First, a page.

The "time-bomb" analogy, indicating that the future significance of such a right would not be foreseeable by a mortgagor at the time of execution of the mortgage, signals a proper matter for concern to a Court expected to endeavour to interpret commercial documents so as to give them commercial efficacy. If the claimed right is created by a standard form all obligations security, that result would add considerably to the problems of many borrowers who have entered into such documents in knowing the extent of the security they have granted, which would be variable without their control or knowledge. In my view, the Court should, .... be slow to infer such an intention.

    A review of the cases indicates that the Courts have little appetite for mix and match arguments; this to the point where there is now, plainly, a predisposition on the part of Judges against a construction that would permit such an argument to succeed, see for instance Re Modular Design Group Pty Ltd at 102.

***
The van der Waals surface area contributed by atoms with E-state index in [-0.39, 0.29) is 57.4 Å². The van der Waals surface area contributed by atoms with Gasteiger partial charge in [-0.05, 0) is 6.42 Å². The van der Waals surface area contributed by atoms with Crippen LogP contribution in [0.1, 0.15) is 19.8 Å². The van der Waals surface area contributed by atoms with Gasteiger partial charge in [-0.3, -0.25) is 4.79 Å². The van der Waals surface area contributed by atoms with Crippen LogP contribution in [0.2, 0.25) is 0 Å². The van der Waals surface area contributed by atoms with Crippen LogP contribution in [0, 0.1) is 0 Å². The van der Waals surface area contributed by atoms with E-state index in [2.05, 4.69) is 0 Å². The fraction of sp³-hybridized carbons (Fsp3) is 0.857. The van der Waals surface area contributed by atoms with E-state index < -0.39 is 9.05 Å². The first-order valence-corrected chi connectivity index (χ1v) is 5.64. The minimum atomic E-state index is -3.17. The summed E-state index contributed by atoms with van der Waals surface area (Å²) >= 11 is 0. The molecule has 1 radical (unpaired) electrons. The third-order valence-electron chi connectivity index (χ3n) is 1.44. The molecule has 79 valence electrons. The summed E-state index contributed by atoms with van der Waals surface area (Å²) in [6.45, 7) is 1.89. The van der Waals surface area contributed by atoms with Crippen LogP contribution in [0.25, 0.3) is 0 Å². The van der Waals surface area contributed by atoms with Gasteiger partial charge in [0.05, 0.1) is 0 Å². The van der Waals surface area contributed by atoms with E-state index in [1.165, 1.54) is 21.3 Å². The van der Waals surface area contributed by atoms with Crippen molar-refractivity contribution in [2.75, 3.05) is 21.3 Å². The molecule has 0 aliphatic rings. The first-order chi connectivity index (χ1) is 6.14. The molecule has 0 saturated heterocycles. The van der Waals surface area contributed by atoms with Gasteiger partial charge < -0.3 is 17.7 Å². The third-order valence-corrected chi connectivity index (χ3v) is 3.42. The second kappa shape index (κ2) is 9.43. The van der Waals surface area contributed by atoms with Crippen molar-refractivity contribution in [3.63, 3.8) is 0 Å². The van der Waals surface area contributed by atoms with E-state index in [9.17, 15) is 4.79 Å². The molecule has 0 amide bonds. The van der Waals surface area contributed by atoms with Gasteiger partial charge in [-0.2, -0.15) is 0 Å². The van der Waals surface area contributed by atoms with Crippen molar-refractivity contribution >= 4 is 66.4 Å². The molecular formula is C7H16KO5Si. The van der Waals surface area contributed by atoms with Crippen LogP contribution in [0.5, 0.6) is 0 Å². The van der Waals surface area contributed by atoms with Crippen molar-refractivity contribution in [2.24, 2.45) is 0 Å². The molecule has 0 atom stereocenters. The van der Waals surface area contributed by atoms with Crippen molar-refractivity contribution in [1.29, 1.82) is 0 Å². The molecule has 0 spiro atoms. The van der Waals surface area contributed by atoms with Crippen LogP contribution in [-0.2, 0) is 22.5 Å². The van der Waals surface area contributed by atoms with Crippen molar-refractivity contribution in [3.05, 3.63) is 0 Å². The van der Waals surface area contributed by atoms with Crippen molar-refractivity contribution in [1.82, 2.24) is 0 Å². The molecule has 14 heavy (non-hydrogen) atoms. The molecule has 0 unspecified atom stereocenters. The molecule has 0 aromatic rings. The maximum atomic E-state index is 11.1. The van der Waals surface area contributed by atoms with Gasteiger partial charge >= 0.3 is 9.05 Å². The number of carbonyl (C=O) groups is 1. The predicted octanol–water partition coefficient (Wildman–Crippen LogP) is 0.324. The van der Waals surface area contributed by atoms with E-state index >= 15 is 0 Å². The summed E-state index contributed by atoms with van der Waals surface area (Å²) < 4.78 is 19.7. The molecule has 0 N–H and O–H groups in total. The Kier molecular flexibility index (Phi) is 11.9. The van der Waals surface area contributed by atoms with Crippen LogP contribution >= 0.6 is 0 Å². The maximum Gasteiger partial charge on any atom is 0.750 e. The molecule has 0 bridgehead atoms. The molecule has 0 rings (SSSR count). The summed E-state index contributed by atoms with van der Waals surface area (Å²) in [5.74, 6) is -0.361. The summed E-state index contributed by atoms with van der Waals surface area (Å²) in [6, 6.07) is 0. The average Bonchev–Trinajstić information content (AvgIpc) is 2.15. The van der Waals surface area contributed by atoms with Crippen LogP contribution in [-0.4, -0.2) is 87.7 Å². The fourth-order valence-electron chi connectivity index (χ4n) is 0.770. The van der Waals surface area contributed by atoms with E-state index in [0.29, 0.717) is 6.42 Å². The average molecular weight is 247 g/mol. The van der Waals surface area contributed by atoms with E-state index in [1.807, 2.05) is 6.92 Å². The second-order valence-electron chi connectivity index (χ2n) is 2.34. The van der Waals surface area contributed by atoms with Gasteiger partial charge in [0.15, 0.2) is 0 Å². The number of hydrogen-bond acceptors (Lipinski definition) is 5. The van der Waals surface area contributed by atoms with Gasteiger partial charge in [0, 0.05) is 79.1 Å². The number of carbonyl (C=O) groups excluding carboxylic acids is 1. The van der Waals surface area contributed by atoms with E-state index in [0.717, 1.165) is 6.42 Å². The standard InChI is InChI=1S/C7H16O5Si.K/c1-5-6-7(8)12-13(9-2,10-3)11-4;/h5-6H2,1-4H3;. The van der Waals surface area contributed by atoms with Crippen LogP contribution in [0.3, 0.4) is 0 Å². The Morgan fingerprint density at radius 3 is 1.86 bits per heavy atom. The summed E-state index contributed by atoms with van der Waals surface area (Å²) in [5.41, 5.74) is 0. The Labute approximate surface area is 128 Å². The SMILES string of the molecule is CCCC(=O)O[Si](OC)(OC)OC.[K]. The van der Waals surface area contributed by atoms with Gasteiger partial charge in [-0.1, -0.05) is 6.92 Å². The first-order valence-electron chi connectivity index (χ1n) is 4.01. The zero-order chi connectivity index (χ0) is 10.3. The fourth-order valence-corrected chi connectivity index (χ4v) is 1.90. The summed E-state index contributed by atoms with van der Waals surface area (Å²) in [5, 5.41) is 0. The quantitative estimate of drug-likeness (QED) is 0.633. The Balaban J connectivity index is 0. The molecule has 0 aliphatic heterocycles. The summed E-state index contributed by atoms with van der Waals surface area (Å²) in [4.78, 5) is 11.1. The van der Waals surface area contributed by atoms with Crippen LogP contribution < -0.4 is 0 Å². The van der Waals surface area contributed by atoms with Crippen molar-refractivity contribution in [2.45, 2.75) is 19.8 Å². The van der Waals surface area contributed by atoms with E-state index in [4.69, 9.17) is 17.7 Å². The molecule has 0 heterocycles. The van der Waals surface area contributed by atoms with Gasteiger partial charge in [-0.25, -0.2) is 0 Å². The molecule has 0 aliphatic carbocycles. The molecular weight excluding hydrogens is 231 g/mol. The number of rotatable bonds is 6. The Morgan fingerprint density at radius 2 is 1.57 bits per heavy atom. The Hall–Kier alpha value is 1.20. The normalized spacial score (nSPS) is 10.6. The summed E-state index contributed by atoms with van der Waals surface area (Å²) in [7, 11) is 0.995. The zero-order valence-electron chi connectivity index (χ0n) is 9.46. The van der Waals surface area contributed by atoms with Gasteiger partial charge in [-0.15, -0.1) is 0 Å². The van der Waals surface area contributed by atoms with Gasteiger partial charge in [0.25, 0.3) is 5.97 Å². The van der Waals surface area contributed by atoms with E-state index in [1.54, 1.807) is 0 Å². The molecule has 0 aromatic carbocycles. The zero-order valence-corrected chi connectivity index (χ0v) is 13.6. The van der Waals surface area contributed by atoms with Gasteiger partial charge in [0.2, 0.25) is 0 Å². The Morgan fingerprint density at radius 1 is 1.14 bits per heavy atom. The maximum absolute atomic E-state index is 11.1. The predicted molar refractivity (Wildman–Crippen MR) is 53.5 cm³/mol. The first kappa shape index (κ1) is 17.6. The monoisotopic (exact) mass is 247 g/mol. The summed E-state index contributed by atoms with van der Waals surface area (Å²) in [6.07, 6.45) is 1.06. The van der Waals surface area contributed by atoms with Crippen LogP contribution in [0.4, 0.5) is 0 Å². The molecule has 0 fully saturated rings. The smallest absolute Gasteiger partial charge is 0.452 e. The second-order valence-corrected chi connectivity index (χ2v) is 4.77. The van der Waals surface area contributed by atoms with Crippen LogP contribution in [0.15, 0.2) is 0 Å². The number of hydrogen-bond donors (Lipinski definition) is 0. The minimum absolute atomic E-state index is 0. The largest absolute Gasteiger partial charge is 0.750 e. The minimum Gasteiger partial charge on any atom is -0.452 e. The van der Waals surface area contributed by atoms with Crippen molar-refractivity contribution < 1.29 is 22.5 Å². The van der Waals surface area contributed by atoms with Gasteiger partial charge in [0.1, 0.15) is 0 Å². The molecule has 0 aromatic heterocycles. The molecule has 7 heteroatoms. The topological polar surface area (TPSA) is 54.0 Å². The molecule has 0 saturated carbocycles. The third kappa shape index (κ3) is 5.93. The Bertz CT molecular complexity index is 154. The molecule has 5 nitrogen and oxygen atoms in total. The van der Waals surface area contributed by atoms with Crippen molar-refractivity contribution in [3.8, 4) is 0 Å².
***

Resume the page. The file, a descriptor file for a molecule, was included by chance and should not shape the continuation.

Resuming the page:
27. The money secured clause refers consistently to the related concepts of money "owing" and "indebtedness". We are satisfied that these terms do not encompass, in this context, a claim for unliquidated damages. This approach is consistent with the reference in the charging clause to the expression "financial services" relied on by the Master. The more important factor, however, is that the concepts of debts and damages are conceptually different. As to this, see Chitty on Contracts 28th Edition 1999 para 22-040:-

    There is an important distinction between a claim for payment of a debt and a claim for damages for breach of contract. A debt is a definite sum of money fixed by the agreement of the parties as payable by one party in return for the performance of a specified obligation by the other party or on the occurrence of some specified event or condition; whereas damages may be claimed from a party who has broken its primary contractual obligation in some way other than by failure to pay such debt.